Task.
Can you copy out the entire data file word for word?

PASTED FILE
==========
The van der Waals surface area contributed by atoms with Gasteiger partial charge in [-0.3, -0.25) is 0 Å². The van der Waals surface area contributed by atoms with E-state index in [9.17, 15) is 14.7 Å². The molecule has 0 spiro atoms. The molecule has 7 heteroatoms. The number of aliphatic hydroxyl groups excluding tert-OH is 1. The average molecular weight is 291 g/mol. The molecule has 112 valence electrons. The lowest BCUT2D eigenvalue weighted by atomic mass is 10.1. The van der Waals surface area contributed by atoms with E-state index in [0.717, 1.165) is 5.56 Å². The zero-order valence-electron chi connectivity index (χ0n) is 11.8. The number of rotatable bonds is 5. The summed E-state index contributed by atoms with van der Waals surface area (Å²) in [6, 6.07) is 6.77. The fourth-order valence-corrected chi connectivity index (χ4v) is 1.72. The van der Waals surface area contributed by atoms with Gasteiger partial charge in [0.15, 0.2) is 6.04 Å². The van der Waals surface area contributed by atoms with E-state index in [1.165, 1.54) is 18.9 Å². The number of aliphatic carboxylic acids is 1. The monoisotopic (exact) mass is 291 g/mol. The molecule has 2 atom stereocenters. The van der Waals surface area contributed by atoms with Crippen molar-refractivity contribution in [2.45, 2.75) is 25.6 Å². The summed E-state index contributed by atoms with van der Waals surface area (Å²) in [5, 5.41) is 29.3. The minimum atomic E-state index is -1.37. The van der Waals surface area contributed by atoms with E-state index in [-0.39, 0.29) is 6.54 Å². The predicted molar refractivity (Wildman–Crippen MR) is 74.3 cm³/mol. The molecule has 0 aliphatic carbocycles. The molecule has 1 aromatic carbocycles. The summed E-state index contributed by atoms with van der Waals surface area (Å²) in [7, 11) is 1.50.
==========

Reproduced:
The van der Waals surface area contributed by atoms with Gasteiger partial charge in [-0.3, -0.25) is 0 Å². The van der Waals surface area contributed by atoms with E-state index in [9.17, 15) is 14.7 Å². The molecule has 0 spiro atoms. The molecule has 7 heteroatoms. The number of aliphatic hydroxyl groups excluding tert-OH is 1. The average molecular weight is 291 g/mol. The molecule has 112 valence electrons. The lowest BCUT2D eigenvalue weighted by atomic mass is 10.1. The van der Waals surface area contributed by atoms with E-state index in [0.717, 1.165) is 5.56 Å². The zero-order valence-electron chi connectivity index (χ0n) is 11.8. The number of rotatable bonds is 5. The summed E-state index contributed by atoms with van der Waals surface area (Å²) in [6, 6.07) is 6.77. The fourth-order valence-corrected chi connectivity index (χ4v) is 1.72. The van der Waals surface area contributed by atoms with Gasteiger partial charge in [0.15, 0.2) is 6.04 Å². The van der Waals surface area contributed by atoms with E-state index in [1.165, 1.54) is 18.9 Å². The number of aliphatic carboxylic acids is 1. The monoisotopic (exact) mass is 291 g/mol. The molecule has 2 atom stereocenters. The van der Waals surface area contributed by atoms with Crippen molar-refractivity contribution in [2.45, 2.75) is 25.6 Å². The summed E-state index contributed by atoms with van der Waals surface area (Å²) in [5, 5.41) is 29.3. The minimum atomic E-state index is -1.37. The van der Waals surface area contributed by atoms with E-state index in [-0.39, 0.29) is 6.54 Å². The predicted molar refractivity (Wildman–Crippen MR) is 74.3 cm³/mol. The molecule has 0 aliphatic carbocycles. The molecule has 1 aromatic carbocycles. The summed E-state index contributed by atoms with van der Waals surface area (Å²) in [7, 11) is 1.50.